The next question is: What is the value proposition for engine programs when selling, or purchasing, a used jet aircraft?

It is impossible to cover all potential purchase combinations, so I’ll present one that is common and can give you ideas on how it might impact your sale or purchase.

Purchasing a Used Jet

You are now in the market for a pre-owned turbine. You are looking at jets with 1,000 hours on the engines. You are now presented with multiple available aircraft, some on engine programs while others are not. The question is how much do engine programs affect the value of these similar airplanes?

In purchasing the used jet with an existing (and assumable) engine service contract, the new owner would be taking advantage of equity accrued for maintenance. With HSI at 2,000 hours, the new owner would pay an additional $150,000 to the maintenance provider. If the owner then continued operating the aircraft until TBO, an additional $300,000 would have been paid through the contract. The new owner would have paid $450,000 for $600,000 of scheduled maintenance plus any other covered maintenance over their ownership. Of course, they would have also incurred expenses for non-covered maintenance during their 3,000 hours of operation.

If the purchaser decided in favor of the airplane without a program, their direct cost for an HSI would be $100,000 and $500,000 for the full overhaul at TBO. They would lose some time value of an alternative investment since one-quarter of the time before overhaul passed prior to purchasing the aircraft. Using our same 200 hours per year, investment model and $20,000 of unscheduled maintenance, they would be ahead at HSI by $50,000. Since they would be starting with a lower reserve balance after HSI, at TBO they would have a negative balance of approximately $70,000.

The advantage between the two paths is with the used aircraft not on the engine programs at HSI by $50,000, with the advantage reversing by a slightly larger amount at TBO. If you don’t consider the cost of any expensive repairs that might be covered by the service contracts, then the aircraft not on a program should sell for $50,000 to $70,000 less than the program-protected jet. With this scenario, the value of the engine program during the first 1,000 hours on our hypothetical jet has depreciated 46 to 67 percent. The first owner did receive value for his payments during ownership since they were protected for covered maintenance. So, it makes sense that the engine program value has depreciated along with the airframe.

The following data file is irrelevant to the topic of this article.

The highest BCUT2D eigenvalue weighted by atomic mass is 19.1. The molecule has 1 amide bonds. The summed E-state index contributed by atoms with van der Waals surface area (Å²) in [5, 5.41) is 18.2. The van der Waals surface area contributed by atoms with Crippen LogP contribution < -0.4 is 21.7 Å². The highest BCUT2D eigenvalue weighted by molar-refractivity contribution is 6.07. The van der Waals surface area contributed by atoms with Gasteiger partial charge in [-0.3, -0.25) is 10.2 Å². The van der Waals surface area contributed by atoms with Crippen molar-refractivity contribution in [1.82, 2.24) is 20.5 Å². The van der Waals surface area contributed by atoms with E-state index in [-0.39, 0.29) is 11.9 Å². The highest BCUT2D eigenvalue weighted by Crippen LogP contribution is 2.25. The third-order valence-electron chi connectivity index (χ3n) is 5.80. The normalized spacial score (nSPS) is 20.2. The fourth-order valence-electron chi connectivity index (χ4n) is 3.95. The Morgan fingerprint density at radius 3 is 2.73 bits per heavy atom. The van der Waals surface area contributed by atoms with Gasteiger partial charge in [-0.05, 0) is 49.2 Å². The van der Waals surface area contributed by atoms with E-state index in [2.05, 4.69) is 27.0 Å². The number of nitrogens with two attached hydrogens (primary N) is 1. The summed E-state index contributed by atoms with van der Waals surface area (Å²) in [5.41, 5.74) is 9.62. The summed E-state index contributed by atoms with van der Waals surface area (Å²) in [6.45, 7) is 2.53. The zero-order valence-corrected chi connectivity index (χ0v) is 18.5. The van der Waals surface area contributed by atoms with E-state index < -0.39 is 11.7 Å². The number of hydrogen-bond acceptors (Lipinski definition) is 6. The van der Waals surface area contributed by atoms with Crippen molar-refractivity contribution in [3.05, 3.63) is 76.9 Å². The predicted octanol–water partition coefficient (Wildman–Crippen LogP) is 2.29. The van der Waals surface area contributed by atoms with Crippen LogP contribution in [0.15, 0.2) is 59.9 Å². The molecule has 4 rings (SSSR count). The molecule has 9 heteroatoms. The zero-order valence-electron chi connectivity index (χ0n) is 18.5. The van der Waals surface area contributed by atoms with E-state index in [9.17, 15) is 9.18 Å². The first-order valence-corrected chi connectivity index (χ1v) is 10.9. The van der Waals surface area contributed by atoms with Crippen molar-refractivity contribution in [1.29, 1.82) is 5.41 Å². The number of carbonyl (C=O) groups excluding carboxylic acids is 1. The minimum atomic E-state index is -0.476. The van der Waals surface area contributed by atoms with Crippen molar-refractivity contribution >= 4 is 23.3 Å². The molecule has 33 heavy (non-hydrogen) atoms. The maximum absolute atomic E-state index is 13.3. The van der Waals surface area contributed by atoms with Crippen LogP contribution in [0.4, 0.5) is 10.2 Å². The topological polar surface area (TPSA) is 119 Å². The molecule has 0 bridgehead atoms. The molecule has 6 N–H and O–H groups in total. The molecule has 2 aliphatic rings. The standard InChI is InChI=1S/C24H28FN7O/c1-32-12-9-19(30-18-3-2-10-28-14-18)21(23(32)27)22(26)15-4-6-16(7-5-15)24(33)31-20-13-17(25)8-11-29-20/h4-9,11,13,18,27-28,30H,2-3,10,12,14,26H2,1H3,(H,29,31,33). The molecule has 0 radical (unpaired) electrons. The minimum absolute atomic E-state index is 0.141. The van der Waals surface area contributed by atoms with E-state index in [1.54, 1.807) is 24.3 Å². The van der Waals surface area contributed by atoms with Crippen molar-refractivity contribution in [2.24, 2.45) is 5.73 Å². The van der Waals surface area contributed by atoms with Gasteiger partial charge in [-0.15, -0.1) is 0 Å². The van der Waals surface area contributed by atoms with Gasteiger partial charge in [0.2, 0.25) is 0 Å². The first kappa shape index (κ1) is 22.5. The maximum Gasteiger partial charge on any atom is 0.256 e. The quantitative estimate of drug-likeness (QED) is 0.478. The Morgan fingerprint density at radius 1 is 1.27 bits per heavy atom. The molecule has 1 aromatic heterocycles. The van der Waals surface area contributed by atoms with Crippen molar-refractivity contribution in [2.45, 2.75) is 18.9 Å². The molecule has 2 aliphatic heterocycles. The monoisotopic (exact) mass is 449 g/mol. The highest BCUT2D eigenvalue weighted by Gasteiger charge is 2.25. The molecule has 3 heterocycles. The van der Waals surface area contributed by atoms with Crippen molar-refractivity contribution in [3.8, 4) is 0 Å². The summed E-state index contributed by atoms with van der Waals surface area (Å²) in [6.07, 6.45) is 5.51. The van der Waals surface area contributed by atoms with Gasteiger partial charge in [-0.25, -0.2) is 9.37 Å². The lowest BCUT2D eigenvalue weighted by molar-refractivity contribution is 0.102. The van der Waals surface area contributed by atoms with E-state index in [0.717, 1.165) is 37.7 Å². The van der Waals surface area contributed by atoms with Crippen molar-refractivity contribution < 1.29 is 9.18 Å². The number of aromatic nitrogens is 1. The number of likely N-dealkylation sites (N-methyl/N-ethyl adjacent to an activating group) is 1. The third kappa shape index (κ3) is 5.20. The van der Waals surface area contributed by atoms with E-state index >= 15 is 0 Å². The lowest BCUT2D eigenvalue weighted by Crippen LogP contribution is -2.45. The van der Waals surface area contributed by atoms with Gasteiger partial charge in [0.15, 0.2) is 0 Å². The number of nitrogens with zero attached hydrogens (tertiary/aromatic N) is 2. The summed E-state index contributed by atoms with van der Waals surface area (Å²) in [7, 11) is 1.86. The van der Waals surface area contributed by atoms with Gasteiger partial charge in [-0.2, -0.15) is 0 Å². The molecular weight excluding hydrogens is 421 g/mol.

As the used aircraft under consideration increases in hours, the comparison changes. The new owner would have even less time for an alternative investment if they didn’t participate in the engine programs. With two aircraft at 1,500 hours, the jet covered by an engine program would have a $25,000 to 30,000 advantage at HSI and $120,000 to 160,000 lead at TBO.

Of course, all the above examples assume the owner without engine-program coverage directly invests the equivalent service contract funds and their engine does not incur significant expenses not covered by the programs. Covered repairs, outside of scheduled maintenance, can be a considerable expense far exceeding most alternative investments.

Conclusion

How lucky do you feel? There is no clear conclusion with a preference for, or against, the engine programs. I wanted to illustrate just a few of the myriad scenarios that are possible. The programs are worthwhile for individuals and businesses that want to limit their risk and have a known engine operating cost, at least for covered events. For pre-owned turbine aircraft, the existence of a current engine maintenance program enrollment does add value. However, it is depreciated from the full investment before the sale, and the exact residual value is difficult to determine. For my recent turbine purchase, it was clear that obtaining a plane on an engine program was cost-effective in comparison with other options.

For those operators that understand the risks of operating without coverage and the advantages of alternative investments, the choice is clear for them. Over time, as the fleet ages, there are also more serviceable parts, complete engines and PMA options available at a lower cost, which can be utilized by the operators to reduce their maintenance costs if they are not covered by an engine program. 

For purchasers of used aircraft not on programs, there are hybrid service programs offered by the engine manufacturers and others that allow them to reduce their upfront expenditure and share in the future repair risk with the providers. Owners also have the option of purchasing a used engine with time remaining on it or joining hybrid service programs that allow them to share the risk with the contract providers.